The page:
Effective Participation in Meetings Meaningful Parent Leadership vs. Token Involvement Kathleen Roe Executive Director Parents Anonymous of New Jersey, Inc. firstname.lastname@example.org
Workshop Goals • To identify your style of leadership • To identify the supports needed for meaningful participation • To become familiar with the ladder of meaningful Parent participation • To become aware of the challenges of new leadership • To become aware of the 7 C’s of Communication • To learn strategies of meeting room seating
Supports for Family Participation • Tangible (stipends, pay for child care, etc.) • Emotional (respect, understanding, validation, help through transitions/crises) • Environmental (training, full inclusion) • Meetings held at times when parents can attend
Shared Leadership • Am I ready? • Are we ready? • Is the community ready? • Will our governmental entities and systems support shared leadership?
Making Room for New Leadership • Tendency for “old” leaders to resist new leadership voices • May feel threatened by new voices • May see new voices as competition • May not appreciate the value of what new voices & leaders bring to the conversation
The Ladder of Participation • Non Participation • The aim of the process is to “cure”, fix or educate participants by the proposed plan without any input. • www.self-willed-land.org.uk
The Ladder of Participation • Degrees of Tokenism 1. Informing – a one way flow of information with no feedback 2. Consultation – includes neighborhood meetings, attitude surveys, focus groups 3. Placation – Loading committees with handpicked people, but participants still have no power.
The Ladder of Participation • Degrees of Parent Power 1. Partnership – Power is redistributed between power holders and citizens, planning and decision making is shared. 2. Delegated Power - Parents have a clear majority of seats on committees with delegated powers to make decisions 3. Parent Control - “Have Not’s” handle the entire job of planning, policy making and managing a program including funds.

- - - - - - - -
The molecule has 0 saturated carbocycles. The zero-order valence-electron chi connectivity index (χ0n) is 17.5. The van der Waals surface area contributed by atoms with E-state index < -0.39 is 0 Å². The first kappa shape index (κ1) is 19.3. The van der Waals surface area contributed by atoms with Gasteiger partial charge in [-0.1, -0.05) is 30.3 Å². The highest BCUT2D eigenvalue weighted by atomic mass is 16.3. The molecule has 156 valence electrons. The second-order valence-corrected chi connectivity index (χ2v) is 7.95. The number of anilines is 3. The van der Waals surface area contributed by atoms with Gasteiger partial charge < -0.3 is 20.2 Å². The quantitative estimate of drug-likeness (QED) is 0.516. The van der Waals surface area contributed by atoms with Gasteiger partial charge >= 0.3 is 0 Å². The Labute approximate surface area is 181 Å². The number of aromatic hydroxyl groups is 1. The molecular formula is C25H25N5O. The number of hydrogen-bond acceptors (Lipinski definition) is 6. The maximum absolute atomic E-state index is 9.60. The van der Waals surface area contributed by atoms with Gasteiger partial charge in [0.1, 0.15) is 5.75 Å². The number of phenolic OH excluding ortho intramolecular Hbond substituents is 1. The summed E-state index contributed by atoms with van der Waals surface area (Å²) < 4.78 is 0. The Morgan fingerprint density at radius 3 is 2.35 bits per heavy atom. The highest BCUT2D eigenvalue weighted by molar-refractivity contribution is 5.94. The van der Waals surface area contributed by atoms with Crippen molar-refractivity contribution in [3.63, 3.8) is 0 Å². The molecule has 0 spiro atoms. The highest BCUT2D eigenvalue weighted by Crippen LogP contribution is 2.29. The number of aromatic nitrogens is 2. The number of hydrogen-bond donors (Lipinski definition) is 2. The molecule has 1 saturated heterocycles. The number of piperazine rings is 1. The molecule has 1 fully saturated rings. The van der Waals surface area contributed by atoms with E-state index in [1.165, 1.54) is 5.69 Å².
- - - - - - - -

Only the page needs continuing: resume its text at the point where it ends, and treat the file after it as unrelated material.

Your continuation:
Brainstorm: • Name one experience when you were unprepared • How did it feel? • How did you respond?
The 7 C’s of meeting communication • Be CLEAR • Be CONCISE • Be CONCRETE • Be CORRECT • Be COHERENT • Be COMPLETE • Be COURTEOUS
The Other End 1. Perfect Place to Disagree with the Leader 2. If you are running the meeting, don’t put the chair there! 3. Next most powerful spot in the meeting
The Flanking Position • Sitting next to the chair gives you the ear of the chair. • Classically the seat to the right of the chair is the spot for the second in command. • The seat to the left of the chair is for the “up and comer”.
The Middle Few • Good Place to sit if you want to observe and size up the group. • This is the seat if you want to be forgotten or overlooked.
Circular Tables • Best tables for collaboration • The bigger the table the less collaborative. • To be most effective sit closest to the facilitator.
No End Chairs! • How do I gain power without an end chair? • Power Setting switches to the middle of the table. • Weakest position is on the end on the same side as the chair.